26 Sep 2019

Spooks and the City

Karl Bell (Editor) Supernatural Cities, Enchantment, Anxiety and Spectrality. Boydell and Brewer (18 Oct. 2019)
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Far from being a static or eroding cultural inheritance from the past, the supernatural has continually been appropriated and updated to accommodate and express social, cultural, economic and environmental anxieties.

Since the Enlightenment, supernatural beliefs and practices have largely been derided as ignorant and un-modern - even anti-modern - and cities, being the ultimate symbol of progress and rationality, have not been thought to harbour magic. Scholars have long assumed that the world of the supernatural withered under the impact of urbanisation; yet, as numerous books, films and T.V. series from Hellboy to Being Human to the Harry Potter franchise show, contemporary culture remains fascinated by urban-based legends and fantasy.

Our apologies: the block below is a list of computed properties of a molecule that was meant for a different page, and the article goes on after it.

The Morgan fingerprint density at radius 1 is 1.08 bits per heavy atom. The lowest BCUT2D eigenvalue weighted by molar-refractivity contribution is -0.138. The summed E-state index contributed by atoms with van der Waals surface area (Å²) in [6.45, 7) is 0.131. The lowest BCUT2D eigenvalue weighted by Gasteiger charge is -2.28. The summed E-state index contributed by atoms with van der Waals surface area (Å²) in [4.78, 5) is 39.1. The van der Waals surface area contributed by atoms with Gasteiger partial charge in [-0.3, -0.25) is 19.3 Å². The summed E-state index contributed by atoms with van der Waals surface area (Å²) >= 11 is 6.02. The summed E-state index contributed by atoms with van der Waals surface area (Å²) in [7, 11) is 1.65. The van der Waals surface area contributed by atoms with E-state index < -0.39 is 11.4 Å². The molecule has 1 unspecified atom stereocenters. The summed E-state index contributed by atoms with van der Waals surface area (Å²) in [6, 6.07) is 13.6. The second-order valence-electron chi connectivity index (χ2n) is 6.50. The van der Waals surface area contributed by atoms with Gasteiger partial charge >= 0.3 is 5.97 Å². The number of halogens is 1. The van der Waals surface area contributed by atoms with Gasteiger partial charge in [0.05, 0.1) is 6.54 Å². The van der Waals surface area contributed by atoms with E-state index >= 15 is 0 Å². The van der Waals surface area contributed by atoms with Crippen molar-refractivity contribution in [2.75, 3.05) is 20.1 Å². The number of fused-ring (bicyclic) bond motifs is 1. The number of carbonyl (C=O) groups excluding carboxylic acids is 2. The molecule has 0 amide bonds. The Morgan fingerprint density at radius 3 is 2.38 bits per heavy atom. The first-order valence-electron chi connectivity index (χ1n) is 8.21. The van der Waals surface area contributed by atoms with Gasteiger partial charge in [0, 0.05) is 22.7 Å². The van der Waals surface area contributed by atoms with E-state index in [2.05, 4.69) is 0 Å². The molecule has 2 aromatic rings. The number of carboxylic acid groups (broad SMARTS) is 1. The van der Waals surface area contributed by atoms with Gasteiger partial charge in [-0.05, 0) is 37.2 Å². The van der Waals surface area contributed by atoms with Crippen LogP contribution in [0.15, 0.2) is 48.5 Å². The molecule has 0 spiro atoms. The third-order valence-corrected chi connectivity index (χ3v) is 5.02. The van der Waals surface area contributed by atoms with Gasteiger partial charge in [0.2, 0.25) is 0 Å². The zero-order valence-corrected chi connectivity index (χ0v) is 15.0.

This collection seeks to spur interest in the urban supernatural and argues for its prevalence, importance and vitality by presenting a rich cultural history of the complex relationship between supernatural beliefs and practices, imagination and storytelling, and urbanisation. Grouped around themes of enchantment, anxiety and spectrality, it explores urban supernatural cultures on five continents between the late eighteenth century and the present day. The book advances a ground-breaking exploration of the communal and cultural function of urban supernatural ideas, demonstrating how they have continually been appropriated and updated to express and accommodate socio-cultural, economic and environmental anxieties and needs.

Drawing together a diverse range of academic approaches, with contributions from historians, geographers, anthropologists, folklorists and literary scholars, it makes an important contribution to our understanding of how urban environments, both past and present, inform our imaginations, cultural insecurities and spatial fears.